April 24, 2024
Gov. Scott won't pick three state Supreme Court justices, but here's why he wins anyway
Top row, L to R: Jorge Labarga , Peggy A. Quince (retiring), Ricky Polston, C. Alan Lawson. Front row, L to R: Barbara J. Pariente (retiring), Charles T. Canady, R. Fred Lewis (retiring)

Florida Trend Exclusive

Gov. Scott won't pick three state Supreme Court justices, but here's why he wins anyway

Florida's Supreme Court ruled that the next governor will pick three high court justices, but Gov. Scott's influence will be felt.

Jason Garcia | 10/16/2018

The Florida Supreme Court is about to undergo a dramatic overhaul, as mandatory retirement laws force three of the seven justices off the bench. On Monday, the Florida Supreme Court settled the question of whether Republican Gov. Rick Scott or his about-to-be-elected successor will get to make the appointments. The power, the court ruled, rests with the next governor.

While we don’t yet know who the next governor will be, we do know the nine people who will choose the finalists. That’s because the governor will only be able to make his choices from a list of between nine and 18 names supplied by a judicial nominating commission – a nine-member panel comprising five appointees chosen directly by the governor and four more picked by the governor from lists of nominees made by the Florida Bar.

After eight years in office, Scott has been responsible for naming all nine members of the JNC. Even though Scott doesn’t get to make the actual appointments himself, his successor will make his picks from the list supplied by Scott’s JNC. And the Florida Supreme Court has ruled in the past that a governor has no ability to reject a JNC’s nominations or force it to make new ones; whatever names Scott’s JNC sends along are it.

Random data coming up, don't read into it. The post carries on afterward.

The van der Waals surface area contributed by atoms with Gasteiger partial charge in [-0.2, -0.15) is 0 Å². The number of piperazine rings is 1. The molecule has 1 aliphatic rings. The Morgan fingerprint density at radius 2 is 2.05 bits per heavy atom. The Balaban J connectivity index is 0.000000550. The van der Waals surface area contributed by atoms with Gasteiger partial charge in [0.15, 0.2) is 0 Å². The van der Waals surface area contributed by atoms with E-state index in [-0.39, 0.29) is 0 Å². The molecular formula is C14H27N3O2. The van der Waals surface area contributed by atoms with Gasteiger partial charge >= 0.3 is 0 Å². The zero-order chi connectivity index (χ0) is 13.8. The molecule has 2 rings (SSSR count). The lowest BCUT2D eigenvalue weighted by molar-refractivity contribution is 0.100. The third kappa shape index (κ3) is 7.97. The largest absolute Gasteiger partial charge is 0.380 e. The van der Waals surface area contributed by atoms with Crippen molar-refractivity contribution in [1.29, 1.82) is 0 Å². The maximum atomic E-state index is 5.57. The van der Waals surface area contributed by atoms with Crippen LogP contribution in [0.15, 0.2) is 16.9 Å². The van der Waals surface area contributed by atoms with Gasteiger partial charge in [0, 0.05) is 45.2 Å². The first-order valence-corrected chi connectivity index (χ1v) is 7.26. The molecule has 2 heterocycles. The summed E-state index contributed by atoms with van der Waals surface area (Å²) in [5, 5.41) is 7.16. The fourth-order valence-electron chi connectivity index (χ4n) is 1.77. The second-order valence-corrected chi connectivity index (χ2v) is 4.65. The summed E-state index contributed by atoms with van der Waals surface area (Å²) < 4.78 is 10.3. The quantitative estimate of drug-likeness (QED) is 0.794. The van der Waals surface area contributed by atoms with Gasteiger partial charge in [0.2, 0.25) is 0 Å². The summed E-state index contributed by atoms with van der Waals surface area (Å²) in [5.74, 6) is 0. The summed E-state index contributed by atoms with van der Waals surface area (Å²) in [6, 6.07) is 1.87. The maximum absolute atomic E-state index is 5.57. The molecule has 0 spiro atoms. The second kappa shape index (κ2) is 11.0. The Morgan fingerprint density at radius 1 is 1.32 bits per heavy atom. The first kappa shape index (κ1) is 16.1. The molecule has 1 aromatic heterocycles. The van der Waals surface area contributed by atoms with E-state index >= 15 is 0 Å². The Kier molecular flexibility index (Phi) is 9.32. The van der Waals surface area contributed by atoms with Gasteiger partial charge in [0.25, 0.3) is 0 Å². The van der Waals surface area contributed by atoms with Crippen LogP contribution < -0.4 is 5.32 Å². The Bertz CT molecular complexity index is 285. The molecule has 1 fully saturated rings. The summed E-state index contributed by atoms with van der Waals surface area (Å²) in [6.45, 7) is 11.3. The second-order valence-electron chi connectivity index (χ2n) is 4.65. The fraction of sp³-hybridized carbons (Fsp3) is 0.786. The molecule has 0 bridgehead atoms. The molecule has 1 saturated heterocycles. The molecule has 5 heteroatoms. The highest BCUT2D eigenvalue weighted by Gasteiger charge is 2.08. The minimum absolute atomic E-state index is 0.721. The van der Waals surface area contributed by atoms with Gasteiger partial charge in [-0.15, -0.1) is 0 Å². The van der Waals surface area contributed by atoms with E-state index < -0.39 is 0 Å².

Here are Florida’s nine Supreme Court gatekeepers.

  • Fred Karlinsky: Karlinsky is one of Scott’s most trusted lieutenants on the Supreme Court JNC. He has raised money for the governor and his causes, including co-chairing Scott’s second inauguration. And Scott in return has relied on him to fill important roles; in addition to putting him on the JNC, Scott made Karlinsky one of his picks for the Constitution Revision Commission. An insurance industry lawyer and lobbyist, Karlinsky co-chairs the insurance regulatory and transactions practice for Greenberg Traurig. He presents dozens of clients before the Legislature and governor’s office, including Goldman Sachs, WellCare and FCCI.